And now I’m wondering: if a joke falls in the forest and no one is there to laugh, is it still funny?
What are some annoyances regarding interactions or perceptions of PR?
Oh god how much time do I have to answer this question? It’s a terribly hard job – the hardest thing (or one of the hardest things) in the world is communicating efficiently and accurately to several different groups of people at the same time. It’s not an easy job to do well and I have failed as many times as I’ve succeeded. I think the worst part for me is that we’re generally considered liars through and through, and that’s simply just not true. OR IS IT? Maybe I’m lying right now.
How often do you travel for your job?
Fairly often, though not as often as say, someone in sales. I am based in LA but head to SF on a regular basis (at least once or twice a month) and then of course, the major tradeshows of the year. In-house PR people travel a bit more than agency based PR folks (or at least, in my case.)
So, is it true that PR are people with feelings?
We have tiny, tiny feelings.
To people reading that are interested in a career in video game or other PR, what advice do you have for them?
For this question I actually pinged a few of my PR brethren to help out: Learn to write, and learn to write well. Know the AP Style Guide, and love it so much you cuddle with it. Know your product. Know your media. Know who you are talking to (personally I am the worst with faces and names, and this has presented embarrassing situations on more than one occasion.) Learn to manage your time and prioritize as efficiently as possible. Be friendly, or at least fake it well. Also, drink a lot of coffee, maybe start smoking, invest in Xanax, and do a lot of yoga. Additionally, don’t be afraid to be drunk often. Other advice: learn to be persistent without coming off like an asshole. And grow a thick skin, you’ll get yelled at a lot. Also, don’t be afraid to fail, you’ll fail a lot too. The flip side to that is that you’ll learn from your mistakes and start to succeed more than you fail. Experience is essential. Word up.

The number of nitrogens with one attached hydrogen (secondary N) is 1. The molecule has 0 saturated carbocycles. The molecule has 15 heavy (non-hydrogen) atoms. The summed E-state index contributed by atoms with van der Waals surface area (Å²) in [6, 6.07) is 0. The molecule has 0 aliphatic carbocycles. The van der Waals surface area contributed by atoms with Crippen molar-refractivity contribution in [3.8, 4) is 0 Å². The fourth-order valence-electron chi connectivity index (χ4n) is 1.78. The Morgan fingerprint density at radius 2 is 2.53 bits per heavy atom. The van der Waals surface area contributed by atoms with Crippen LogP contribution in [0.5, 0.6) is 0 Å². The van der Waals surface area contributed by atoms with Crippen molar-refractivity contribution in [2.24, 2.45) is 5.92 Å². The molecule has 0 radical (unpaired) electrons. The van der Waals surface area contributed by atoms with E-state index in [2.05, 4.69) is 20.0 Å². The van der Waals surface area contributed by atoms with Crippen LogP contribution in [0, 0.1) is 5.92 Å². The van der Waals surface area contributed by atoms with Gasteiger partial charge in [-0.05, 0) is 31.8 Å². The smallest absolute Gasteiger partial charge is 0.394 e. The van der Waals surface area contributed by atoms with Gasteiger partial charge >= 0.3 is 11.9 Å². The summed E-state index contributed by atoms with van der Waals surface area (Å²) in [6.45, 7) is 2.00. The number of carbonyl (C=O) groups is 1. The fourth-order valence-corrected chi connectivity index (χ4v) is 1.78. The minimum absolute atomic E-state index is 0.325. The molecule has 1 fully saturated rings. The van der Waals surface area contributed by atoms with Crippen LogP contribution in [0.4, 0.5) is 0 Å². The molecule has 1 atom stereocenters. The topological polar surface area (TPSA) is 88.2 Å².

How often do you play the titles you represent?
I don’t have a debug unit or usually will not have access to alpha builds or early betas. Because of that I will generally play similar games in the same genre. That way I can see how the game I am representing fits in with the genre, or helps it evolve. I should also note that I don’t play often enough and also that I am terrible at video games. (Name dropping incoming!) I have been known to have both Abbie Heppe, former X-Play editorial manager (now at Respawn) and Jeremy Hoffmann, producer at Gametrailers TV come over to help me pass hard levels on certain games in the past. The beautiful thing about being based in LA is that I have the very best and most experienced folks in games that can come help me out of these situations when they arise and in that sense I’m spoiled. The bad side to calling in such high caliber assistance when playing a game is the public mocking that goes with it when they make fun of my mad skillz on Twitter.
I usually don’t play the games I’ve worked on post-launch with a few exceptions here and there. When I game for fun, my favorite games to play are open world RPGs and action games. I basically can’t wait for GTAV to launch.
If you or Tinsley PR had the opportunity to do work with any game, what would your choice be and why?
The projects I’m on currently. I feel like everything I’ve done in my career thus far and all of the games I’ve worked on have put me in a position where I have been able to choose the ones that are the most interesting to me. The teams I’m working with now, from the bootstrapped start-up to the well-funded mega publisher, run the gamut of casual indie games all the way up to massive open world AAA online titles. I’m super into all of my projects right now and wouldn’t trade any of them in for another project, which on the flip side also means I’ve had to turn some pretty cool projects down that have come my way over the past year or so but I feel very, very blessed to be working with such talented developers and publishers.
Thank you Stephanie for your time.